Old Ireland, especially the West, was known to be a place full of piseog… or, superstition. These included, ring forts, believed to be fairie forts which were left undisturbed by farmers plows or roads; a belief in little people, Banshee and fairies, or, “good people”; stories of changelings replacing human infants, ghosts wandering the countryside and holy well cures, to name a few. Though little, if any, of this superstition remains in modern Ireland, remnants can still be found. For instance, counting magpies to tell the future is still quite common, though I highly doubt that anyone doing the counting these days thinks of this practice as anything more than a fun poetic tradition, not to be taken seriously…

Two Magpies, courtesy of http://www.guardian.co.uk/

One for sorrow

Two for joy

Three for a girl

Four for a boy

Five for silver

Six for gold

Seven for a secret

Never to be told…

You see, I am superstitious enough to have searched for a photo of two magpies to insert here, just to be safe! Personally, I am not one to believe in anything 100%… nor do I disbelieve in anything 100%! I ‘knock on wood’ – religiously, and though I’ve never seen a ghost, I have a healthy respect for the possibility of their existence. In fact, during our final walk-through on the day before closing, I ‘jokingly’ asked our auctioneer (realtor) if he thought Rose Cottage might be haunted. Mossie quite emphatically assured me that it is not haunted, for if it were, he would know! Now… he may have had a bit of fun with the American, or was just ‘joking’ like I had been, sort of… or, perhaps he was being forthright and there remains a bit of piseog in West Clare afterall! However, for the most part I would say that today, any refusal to disturb ring forts, talk of ghosts or habit of counting magpies, is not based upon superstition but more likely, a respect for the traditions of the past with a bit of fun thrown in.

Traveling around Ireland, especially in the West, it is not hard to understand how people of long ago would have experienced blurred lines between what is seen and unseen; the present and the past; reality and the imagination. People walk daily past buildings far older than our country, drive past ring forts, witness medieval fortresses and church ruins dotting the skyline and stumble upon megalithic passage tombs and standing stones scattered all around the country. Add to these man-made structures, the natural environment of, not only forests and mountains walked upon by the likes of St. Patrick and Cú Chulainn, but dramatic, constantly changing weather and a sky that seems to hang much lower to the ground than any sky I’ve ever experienced in the Midwest of the United States. Clouds hover so closely at times that you can see them touching the tops of trees, their misty fingers almost within reach, mist and fog clings to the ground on cool, damp nights and an approaching storm can seem to swallow up the landscape in its path.

We saw a great example of the magic of nature in Ireland during our last trip when we made another visit to The Cliffs of Moher. On this particular day, the weather was changing by the minute and we left our car with the sun shining brightly and a soft breeze blowing only to have to duck into the Visitors’ Center minutes later to escape a downpour that approached from a distance like a towering, grey wall. Finally, when we were able to venture outside again, we made our way to the top of the Cliffs where, to our delight, we found O’Brien’s Tower open to the public and were able to climb the stairs to the top and look out at the surrounding view. While standing at the top of O’Brien’s Tower, Anton, Eóin and I watched another approaching opaque wall of grey move along the Atlantic and swallow up the Aran Islands causing a magical disappearance worthy of The Mists of Avalon! This was followed by a short downpour that ended with a rainbow, which came out of the heavens and landed directly on top of the Cliffs. It is no wonder that people exposed to such dramatic natural displays and surrounded by ancient structures and historical sites, would have an open mind to possibilities outside the realm of the everyday world, especially people who lived in a time before such modern wonders as air travel, television and computers!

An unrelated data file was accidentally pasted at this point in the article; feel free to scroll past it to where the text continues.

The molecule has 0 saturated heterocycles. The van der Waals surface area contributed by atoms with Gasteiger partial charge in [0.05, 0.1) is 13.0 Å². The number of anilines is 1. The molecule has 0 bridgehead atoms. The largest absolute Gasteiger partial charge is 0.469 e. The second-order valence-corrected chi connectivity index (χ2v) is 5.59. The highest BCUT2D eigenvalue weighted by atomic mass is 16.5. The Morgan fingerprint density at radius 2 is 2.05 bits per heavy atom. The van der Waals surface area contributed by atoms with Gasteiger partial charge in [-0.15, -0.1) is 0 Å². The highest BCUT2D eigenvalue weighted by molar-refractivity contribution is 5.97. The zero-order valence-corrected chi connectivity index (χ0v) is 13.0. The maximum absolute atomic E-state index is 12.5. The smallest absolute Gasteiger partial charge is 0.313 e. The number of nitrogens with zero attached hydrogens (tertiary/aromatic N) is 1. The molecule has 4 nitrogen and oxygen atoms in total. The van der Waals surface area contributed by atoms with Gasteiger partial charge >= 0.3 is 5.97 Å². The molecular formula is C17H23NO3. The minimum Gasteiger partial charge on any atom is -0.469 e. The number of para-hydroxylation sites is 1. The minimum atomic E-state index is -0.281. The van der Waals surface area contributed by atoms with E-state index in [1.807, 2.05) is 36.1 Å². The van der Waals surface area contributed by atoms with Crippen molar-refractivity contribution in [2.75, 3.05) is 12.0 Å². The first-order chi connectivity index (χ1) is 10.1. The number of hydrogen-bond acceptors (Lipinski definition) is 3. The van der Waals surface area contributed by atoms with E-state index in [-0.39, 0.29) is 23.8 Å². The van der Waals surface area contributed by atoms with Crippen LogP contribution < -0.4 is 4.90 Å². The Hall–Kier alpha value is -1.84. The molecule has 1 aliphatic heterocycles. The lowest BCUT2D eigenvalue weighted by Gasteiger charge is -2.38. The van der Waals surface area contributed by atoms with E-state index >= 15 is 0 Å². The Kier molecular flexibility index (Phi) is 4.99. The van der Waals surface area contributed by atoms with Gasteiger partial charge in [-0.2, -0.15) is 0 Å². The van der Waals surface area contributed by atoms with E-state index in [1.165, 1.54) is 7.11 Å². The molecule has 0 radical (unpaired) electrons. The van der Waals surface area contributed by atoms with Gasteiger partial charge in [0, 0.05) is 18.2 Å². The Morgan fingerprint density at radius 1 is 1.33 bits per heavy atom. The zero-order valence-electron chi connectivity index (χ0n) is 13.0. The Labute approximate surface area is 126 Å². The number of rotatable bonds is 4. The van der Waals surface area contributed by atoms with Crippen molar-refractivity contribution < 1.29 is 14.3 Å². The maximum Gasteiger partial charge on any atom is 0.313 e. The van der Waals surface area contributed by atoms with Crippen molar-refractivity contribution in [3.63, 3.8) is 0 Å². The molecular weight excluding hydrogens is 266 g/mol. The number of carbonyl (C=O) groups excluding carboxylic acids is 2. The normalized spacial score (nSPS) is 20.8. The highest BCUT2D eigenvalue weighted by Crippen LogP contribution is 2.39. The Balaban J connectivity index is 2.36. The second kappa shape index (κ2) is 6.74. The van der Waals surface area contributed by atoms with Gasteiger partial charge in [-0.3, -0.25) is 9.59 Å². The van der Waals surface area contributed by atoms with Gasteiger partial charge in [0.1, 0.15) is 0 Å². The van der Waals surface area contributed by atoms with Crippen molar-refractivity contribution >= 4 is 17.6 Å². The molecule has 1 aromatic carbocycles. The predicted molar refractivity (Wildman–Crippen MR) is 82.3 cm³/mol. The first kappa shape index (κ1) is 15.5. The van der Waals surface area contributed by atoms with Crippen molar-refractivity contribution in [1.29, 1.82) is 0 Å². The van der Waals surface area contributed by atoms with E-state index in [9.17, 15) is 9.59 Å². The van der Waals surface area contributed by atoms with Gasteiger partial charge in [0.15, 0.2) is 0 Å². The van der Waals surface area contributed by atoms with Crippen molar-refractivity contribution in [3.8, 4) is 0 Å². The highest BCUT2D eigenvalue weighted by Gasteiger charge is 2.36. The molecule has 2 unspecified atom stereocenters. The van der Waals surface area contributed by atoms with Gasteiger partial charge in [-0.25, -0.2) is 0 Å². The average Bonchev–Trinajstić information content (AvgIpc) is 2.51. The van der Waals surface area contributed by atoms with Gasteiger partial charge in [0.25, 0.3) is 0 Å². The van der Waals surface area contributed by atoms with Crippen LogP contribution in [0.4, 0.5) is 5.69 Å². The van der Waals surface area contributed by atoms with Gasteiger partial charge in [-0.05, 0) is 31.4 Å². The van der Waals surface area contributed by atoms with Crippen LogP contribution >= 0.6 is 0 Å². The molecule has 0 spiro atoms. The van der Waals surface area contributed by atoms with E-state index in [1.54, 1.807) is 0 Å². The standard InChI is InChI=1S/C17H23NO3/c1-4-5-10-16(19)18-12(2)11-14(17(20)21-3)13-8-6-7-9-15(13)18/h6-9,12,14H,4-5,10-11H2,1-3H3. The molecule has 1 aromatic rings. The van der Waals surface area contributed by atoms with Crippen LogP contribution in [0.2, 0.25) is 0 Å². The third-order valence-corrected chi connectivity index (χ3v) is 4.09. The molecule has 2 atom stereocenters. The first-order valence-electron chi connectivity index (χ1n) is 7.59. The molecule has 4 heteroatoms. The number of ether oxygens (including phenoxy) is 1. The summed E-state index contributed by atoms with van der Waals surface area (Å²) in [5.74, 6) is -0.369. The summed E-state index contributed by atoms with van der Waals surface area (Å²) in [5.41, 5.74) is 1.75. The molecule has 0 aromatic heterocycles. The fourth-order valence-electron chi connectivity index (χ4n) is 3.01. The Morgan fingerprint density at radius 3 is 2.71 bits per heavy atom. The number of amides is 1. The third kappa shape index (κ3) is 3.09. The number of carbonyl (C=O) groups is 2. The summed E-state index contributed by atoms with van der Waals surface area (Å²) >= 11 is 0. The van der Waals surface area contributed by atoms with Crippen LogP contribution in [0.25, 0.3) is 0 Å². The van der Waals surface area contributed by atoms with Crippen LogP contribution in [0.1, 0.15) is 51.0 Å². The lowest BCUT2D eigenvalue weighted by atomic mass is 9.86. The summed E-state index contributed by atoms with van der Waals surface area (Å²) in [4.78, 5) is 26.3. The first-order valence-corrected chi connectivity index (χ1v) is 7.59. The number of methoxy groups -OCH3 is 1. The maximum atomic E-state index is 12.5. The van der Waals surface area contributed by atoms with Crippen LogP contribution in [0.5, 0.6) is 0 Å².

On a small-scale, we had an experience at Rose Cottage during our last visit that illustrates for me just how the combination of very old, man-made structures and the strange West Clare weather, can create a haunting display. Due to the harsh weather during most of our trip, Anton was not able to spend any time clearing the weeds and brier growing around the outbuildings on our property. Not wanting to leave Ireland without at least tackling some of this job, on the last night of our trip he put on his new, Carhartt work gloves and got to work with some hedge clippers next to one of our two old, stone outbuildings. It was dark outside so we repositioned the car and turned the headlights on his work area. Within a half hour Anton had cleared a nice walkway next to the building and exposed an old stone wall that has probably been covered for years. Pleased with his work, and probably wanting proof that he did it, Anton took photos. Following are two photos taken in succession. Now… I am not saying that the second photograph shows anything more than a bit of misty fog floating past… but I think it is a good example of why the West of Ireland was at one time so rife with piseog!

Anton's last minute brush clearing completed...

Anton's last minute brush clearing completed, with 'ghosts' parading past, perhaps admiring his work...

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